From the machine learning course on Udacity, an a cappella group sings a Thriller parody on overfitting. At first you’re like, “Is this real? Am I dreaming?” Then you’re like,…
Statistics
More than mean and standard deviation.

Machine learning a cappella on overfitting

A majority of your email in Gmail, even if you don’t use it
For reasons of autonomy, control, and privacy, Benjamin Mako Hill runs his own email server. After a closer look though, he realized that much of the email he sends ends…

Newborn false positives
Shutterfly sent promotional emails that congratulate new parents and encourage them to send thank you cards. The problem: a lot of people on that list weren’t new parents. Several tipsters…

Random things that correlate
This is fun. Tyler Vigen wrote a program that attempts to automatically find things that correlate. As of writing this, 4,000 correlations were found so far (and actually over 100…

Type I and II errors simplified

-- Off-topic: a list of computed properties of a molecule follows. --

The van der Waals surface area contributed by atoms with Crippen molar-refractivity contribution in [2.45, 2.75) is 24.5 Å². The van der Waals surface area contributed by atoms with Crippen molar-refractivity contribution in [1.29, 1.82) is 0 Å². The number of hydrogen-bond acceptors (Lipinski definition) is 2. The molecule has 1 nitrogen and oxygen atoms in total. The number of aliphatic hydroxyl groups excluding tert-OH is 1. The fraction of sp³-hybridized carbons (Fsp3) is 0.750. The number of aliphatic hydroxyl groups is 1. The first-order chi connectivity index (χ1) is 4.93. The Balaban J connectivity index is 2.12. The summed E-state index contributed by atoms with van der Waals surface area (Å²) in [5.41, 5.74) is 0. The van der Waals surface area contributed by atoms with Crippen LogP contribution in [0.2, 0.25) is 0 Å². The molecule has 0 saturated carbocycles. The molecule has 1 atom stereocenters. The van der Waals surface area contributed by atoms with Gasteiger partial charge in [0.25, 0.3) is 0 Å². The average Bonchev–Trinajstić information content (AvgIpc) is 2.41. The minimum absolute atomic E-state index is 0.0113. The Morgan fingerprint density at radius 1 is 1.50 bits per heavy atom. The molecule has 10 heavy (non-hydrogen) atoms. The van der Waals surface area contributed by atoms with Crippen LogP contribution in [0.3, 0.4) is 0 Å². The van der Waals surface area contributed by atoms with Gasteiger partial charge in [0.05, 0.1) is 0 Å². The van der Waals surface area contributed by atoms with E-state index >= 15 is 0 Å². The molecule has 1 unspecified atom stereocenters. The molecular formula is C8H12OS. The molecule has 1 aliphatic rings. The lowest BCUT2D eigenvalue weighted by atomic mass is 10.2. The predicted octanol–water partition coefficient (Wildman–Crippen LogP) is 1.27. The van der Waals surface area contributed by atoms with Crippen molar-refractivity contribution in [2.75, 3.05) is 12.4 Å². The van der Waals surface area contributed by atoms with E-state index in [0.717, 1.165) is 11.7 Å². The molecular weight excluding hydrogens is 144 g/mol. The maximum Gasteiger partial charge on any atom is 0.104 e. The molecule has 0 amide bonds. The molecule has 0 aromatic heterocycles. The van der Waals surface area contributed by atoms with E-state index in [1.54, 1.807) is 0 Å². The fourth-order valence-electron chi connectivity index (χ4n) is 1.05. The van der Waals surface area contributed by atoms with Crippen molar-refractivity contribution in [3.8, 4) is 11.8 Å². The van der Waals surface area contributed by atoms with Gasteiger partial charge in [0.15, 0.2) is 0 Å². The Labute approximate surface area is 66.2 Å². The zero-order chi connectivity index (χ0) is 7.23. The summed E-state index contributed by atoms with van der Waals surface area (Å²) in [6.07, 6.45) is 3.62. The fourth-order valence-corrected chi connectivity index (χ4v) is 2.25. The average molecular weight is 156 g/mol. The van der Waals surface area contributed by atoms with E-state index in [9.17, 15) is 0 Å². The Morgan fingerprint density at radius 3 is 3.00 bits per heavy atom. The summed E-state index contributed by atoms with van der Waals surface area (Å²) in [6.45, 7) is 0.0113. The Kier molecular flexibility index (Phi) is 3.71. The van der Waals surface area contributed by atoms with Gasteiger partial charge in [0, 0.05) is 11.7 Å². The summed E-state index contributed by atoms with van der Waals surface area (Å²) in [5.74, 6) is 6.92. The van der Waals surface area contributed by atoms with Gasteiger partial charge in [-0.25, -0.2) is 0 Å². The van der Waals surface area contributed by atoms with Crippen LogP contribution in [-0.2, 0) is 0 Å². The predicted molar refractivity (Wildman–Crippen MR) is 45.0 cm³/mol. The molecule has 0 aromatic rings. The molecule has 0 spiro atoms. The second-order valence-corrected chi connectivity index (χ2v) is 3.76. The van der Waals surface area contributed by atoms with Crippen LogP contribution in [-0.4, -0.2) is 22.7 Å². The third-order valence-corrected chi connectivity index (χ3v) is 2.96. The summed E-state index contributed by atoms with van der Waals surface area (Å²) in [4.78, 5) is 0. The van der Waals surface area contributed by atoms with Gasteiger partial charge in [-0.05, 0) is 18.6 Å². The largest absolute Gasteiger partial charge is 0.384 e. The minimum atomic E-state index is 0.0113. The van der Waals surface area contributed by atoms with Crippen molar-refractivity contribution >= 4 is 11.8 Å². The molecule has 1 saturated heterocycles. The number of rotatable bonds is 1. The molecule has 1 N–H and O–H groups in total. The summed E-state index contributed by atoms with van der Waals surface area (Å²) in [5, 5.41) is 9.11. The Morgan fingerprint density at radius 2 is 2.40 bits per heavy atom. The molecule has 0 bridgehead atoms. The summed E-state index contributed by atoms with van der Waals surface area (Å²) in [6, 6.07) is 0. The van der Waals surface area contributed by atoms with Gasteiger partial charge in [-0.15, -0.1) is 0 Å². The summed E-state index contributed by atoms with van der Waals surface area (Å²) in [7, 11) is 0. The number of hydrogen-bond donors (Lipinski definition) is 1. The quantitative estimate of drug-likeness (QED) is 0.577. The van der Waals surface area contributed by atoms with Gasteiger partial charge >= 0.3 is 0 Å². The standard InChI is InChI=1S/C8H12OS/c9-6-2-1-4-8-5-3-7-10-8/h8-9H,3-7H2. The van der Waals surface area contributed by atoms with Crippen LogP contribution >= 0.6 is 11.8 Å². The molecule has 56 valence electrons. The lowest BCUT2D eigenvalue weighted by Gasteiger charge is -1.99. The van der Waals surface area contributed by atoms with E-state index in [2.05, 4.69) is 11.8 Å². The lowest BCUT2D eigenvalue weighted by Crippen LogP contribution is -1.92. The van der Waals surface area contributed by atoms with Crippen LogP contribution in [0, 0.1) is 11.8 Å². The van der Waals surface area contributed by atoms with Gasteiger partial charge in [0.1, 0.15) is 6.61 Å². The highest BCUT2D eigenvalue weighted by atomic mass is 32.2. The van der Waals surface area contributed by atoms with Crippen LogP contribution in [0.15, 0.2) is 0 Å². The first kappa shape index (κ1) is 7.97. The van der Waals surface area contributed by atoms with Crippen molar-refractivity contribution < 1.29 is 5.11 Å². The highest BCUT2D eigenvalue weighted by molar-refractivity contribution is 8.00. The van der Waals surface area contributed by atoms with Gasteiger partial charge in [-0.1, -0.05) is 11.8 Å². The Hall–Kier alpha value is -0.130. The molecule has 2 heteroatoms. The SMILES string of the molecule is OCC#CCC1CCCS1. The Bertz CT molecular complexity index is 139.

“Type I” and “Type II” errors, names first given by Jerzy Neyman and Egon Pearson to describe rejecting a null hypothesis when it’s true and accepting one when it’s not,…

Naked Statistics
Naked Statistics by Charles Wheelan promises a fun, nonboring introduction to statistics that doesn’t leave you drifting off into space, thinking about anything that is not statistics. From the book…

Most underrated films
Ben Moore was curious about overrated and underrated films. “Overrated” and “underrated” are slippery terms to try to quantify. An interesting way of looking at this, I thought, would be…

Hip hop vocabulary compared between artists
Matt Daniels compared rappers’ vocabularies to find out who knows the most words. Literary elites love to rep Shakespeare’s vocabulary: across his entire corpus, he uses 28,829 words, suggesting he…

Hiding a pregnancy from advertisers
You probably remember how Target used purchase histories to predict pregnancies among their customer base (although, don’t forget the false positives). Janet Vertesi, an assistant professor of sociology at Princeton…

A principal component analysis stepbystep